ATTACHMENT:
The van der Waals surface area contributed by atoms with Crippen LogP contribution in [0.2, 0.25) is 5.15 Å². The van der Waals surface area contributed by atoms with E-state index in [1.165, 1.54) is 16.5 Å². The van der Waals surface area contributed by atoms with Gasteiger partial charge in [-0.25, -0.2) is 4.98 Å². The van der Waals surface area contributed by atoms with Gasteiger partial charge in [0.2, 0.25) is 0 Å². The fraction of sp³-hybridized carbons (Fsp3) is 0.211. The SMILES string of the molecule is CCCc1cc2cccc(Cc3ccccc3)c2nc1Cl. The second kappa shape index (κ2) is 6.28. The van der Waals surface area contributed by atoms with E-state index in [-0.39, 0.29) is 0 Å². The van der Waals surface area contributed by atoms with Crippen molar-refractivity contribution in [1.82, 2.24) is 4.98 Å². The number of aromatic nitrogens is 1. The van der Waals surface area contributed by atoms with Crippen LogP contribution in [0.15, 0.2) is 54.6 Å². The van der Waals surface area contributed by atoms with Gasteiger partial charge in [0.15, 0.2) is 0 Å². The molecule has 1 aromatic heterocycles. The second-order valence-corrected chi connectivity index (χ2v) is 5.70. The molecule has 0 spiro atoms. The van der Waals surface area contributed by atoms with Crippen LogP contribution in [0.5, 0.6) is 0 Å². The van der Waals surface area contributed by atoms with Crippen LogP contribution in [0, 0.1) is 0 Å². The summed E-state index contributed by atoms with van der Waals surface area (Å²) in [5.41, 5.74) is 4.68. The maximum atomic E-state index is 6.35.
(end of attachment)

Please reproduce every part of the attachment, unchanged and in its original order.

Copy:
The van der Waals surface area contributed by atoms with Crippen LogP contribution in [0.2, 0.25) is 5.15 Å². The van der Waals surface area contributed by atoms with E-state index in [1.165, 1.54) is 16.5 Å². The van der Waals surface area contributed by atoms with Gasteiger partial charge in [-0.25, -0.2) is 4.98 Å². The van der Waals surface area contributed by atoms with Gasteiger partial charge in [0.2, 0.25) is 0 Å². The fraction of sp³-hybridized carbons (Fsp3) is 0.211. The SMILES string of the molecule is CCCc1cc2cccc(Cc3ccccc3)c2nc1Cl. The second kappa shape index (κ2) is 6.28. The van der Waals surface area contributed by atoms with E-state index in [-0.39, 0.29) is 0 Å². The van der Waals surface area contributed by atoms with Crippen molar-refractivity contribution in [1.82, 2.24) is 4.98 Å². The number of aromatic nitrogens is 1. The van der Waals surface area contributed by atoms with Crippen LogP contribution in [0.15, 0.2) is 54.6 Å². The van der Waals surface area contributed by atoms with Gasteiger partial charge in [0.15, 0.2) is 0 Å². The molecule has 1 aromatic heterocycles. The second-order valence-corrected chi connectivity index (χ2v) is 5.70. The molecule has 0 spiro atoms. The van der Waals surface area contributed by atoms with Crippen LogP contribution in [0.5, 0.6) is 0 Å². The van der Waals surface area contributed by atoms with Crippen LogP contribution in [0, 0.1) is 0 Å². The summed E-state index contributed by atoms with van der Waals surface area (Å²) in [5.41, 5.74) is 4.68. The maximum atomic E-state index is 6.35.